This Philippine National Standard for live, chilled/frozen grouper identifies the Philippine species of grouper, specifies their essential composition and quality factors (including size classification and quality characteristics), provides the presentation, packaging and labeling requirements, indicates the methods sampling, examination and analyses, and defines the types of defectives. It is hoped that this standard accomplishes our two pronged goal of protecting consumer health and making the Philippine fish and fishery products globally competitive.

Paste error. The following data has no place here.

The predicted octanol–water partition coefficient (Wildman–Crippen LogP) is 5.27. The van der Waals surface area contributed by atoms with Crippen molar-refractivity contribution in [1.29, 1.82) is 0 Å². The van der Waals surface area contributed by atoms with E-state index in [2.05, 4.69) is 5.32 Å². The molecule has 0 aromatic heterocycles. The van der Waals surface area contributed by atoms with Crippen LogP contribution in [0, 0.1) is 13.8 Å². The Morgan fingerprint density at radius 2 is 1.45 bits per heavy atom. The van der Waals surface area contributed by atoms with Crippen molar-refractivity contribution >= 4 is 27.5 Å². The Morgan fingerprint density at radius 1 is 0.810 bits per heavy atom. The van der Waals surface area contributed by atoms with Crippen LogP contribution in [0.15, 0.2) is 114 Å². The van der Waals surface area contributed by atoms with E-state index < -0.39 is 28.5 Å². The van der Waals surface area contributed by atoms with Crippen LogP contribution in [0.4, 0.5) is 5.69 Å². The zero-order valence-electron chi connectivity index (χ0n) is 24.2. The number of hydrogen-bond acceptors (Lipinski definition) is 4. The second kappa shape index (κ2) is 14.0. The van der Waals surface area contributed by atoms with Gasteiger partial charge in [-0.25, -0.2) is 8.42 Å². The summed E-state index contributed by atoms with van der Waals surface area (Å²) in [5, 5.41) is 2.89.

• Book chapter

    Water quality in Imbang river, Negros Occidental: effluents and pollutant loads from agriculture, sugar mills, households, and shrimp farms 

    GA Gonzales, HJ Gonzales, RC Sanares & ET Taberna - In TU Bagarinao (Ed.), Research Output of the Fisheries Sector Program, 2007 - Bureau of Agricultural Research, Department of Agriculture